I shudder every time I read a blog post or article by some “expert” that proclaims that open source is a “business model” predicated on providing customers “good support” and that open source is fundamentally different from proprietary software. Hogwash.
Open source is not a business model, it is a development model. The software business, open source or not, is about providing customers with a product that is better than the competing product. This concept is fundamental to business, and yet somehow a bunch of young software companies have it in their head that there is something new and magical about open source that exempts it from this fundamental truth. Maybe that is why there is only one successful software company underpinned by open source -- Red Hat. And if you look at the financials of Red Hat, it looks like a great software company, period. No “open source” modifier required.
Let’s do a quiz for the “experts” and see how much they really understand about building a great software company based on open source:
Who spends more money as a percent of revenue on “support and service”? Oracle or Red Hat? It has to be Red Hat, right? They are all about “support and service.” Wrong. Oracle spends 23% of revenue to “service” the customer while Red Hat spends only 18%. I guess open source isn’t necessarily just about selling “support and service” after all.
Who spends more money on engineering their product as a percent of revenue? Oracle or Red Hat? It has to be Oracle, right? Red Hat gets so much R&D leverage from the community. Wrong. Red Hat spends 15% of revenue on R&D while Oracle spends only 13%. I guess customers want more than just a download re-direct from redhat.com to kernel.org.
Who spends more money on sales as a percent of revenue? Oracle or Red Hat? It has to be Oracle, right? Selling really expensive proprietary software has to cost more than selling open source. Wrong. Red Hat spends 47% of revenue on SG&A while Oracle spends 25%. I guess there must be more to selling “free software” than putting up a download site and setting up a PO Box to collect the checks that roll in to turn on support.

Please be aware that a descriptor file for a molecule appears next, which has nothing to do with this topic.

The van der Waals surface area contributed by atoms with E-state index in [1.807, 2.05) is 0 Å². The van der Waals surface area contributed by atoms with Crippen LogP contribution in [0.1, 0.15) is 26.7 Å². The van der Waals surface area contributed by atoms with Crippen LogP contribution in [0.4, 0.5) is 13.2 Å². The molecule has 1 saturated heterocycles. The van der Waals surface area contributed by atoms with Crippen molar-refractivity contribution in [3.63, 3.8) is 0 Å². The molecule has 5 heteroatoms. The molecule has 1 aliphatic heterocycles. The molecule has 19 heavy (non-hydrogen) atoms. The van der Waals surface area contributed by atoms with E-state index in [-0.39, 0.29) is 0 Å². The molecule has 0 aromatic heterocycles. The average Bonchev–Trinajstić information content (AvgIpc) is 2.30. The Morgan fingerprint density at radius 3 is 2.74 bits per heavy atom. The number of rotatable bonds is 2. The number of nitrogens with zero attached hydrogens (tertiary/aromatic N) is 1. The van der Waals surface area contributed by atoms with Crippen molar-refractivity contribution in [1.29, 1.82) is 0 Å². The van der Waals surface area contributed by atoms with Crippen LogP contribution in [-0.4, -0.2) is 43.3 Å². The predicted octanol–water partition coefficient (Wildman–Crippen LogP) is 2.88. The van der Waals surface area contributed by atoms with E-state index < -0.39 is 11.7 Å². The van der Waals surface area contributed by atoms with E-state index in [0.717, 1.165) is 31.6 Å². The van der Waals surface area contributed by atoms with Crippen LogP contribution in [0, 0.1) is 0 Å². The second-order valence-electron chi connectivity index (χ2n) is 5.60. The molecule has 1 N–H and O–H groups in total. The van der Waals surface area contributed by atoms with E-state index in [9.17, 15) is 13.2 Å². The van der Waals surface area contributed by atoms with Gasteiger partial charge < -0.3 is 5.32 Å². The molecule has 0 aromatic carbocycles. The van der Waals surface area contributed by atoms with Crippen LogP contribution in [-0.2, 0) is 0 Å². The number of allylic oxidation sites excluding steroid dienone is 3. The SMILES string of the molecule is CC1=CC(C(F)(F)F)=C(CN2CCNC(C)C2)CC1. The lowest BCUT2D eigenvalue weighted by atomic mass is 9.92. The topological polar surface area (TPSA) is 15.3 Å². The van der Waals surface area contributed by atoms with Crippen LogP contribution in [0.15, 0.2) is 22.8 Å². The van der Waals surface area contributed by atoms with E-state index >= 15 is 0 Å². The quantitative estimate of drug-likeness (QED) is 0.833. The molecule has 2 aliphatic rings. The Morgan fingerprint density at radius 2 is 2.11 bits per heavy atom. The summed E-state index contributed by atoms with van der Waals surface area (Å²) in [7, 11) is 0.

A great software business is a great software business, independent of open source. Furthermore, customers will pay a premium for great software, if they cannot get the same great software cheaper from somewhere else. Therefore, if you have a great software business based upon high performing software that is only available from you, there is little reason to open source your product. The corollary – if you have a non-existent software business or mediocre software that cannot command a premium, you are probably a candidate for open source. This basic truth could sink open source software as a category because so many young companies are using the term “open source” like a badge of honor without paying any attention to the fundamentals of the software business.
Red Hat and Oracle are BOTH great software businesses because they invest in engineering and sales in order to deliver a premium product to their customers. Support is a bad business model for software because it misaligns the customer and the vendor. Customers don’t want to pay for support or services, they want software that works WITHOUT support. Vendors that generate revenue from support only scale their business if the software is buggy and difficult to configure – driving support calls/incidents/whatever in order to scale revenue.
The biggest problem I had while running sales for Red Hat was overcoming the customer objection that Red Hat’s software should be very cheap, or that Red Hat’s value should be based upon how much “support” the customer consumed (incidents, callers, whatever). I responded by banning the term “support” from the sales lexicon, setting high quotas and demanding million dollar deals, and requiring the reps to sell on the value of solving a difficult problem – providing Unix functionality on industry standard hardware with a 10X price performance advantage. Additionally, Red Hat moved to the RHEL model where the enterprise product was only available if you agreed to pay a premium for it.
Guess what happened? We sold the value of 10X price performance vs. Unix, and the reps took down million dollar deals and made their big quota numbers and then some. Customers stopped talking about “support” and “free software” because we convinced them that engineering is what really matters . . . . and they could only have the product if they paid for it. If you want to be successful in the software industry, go and do likewise.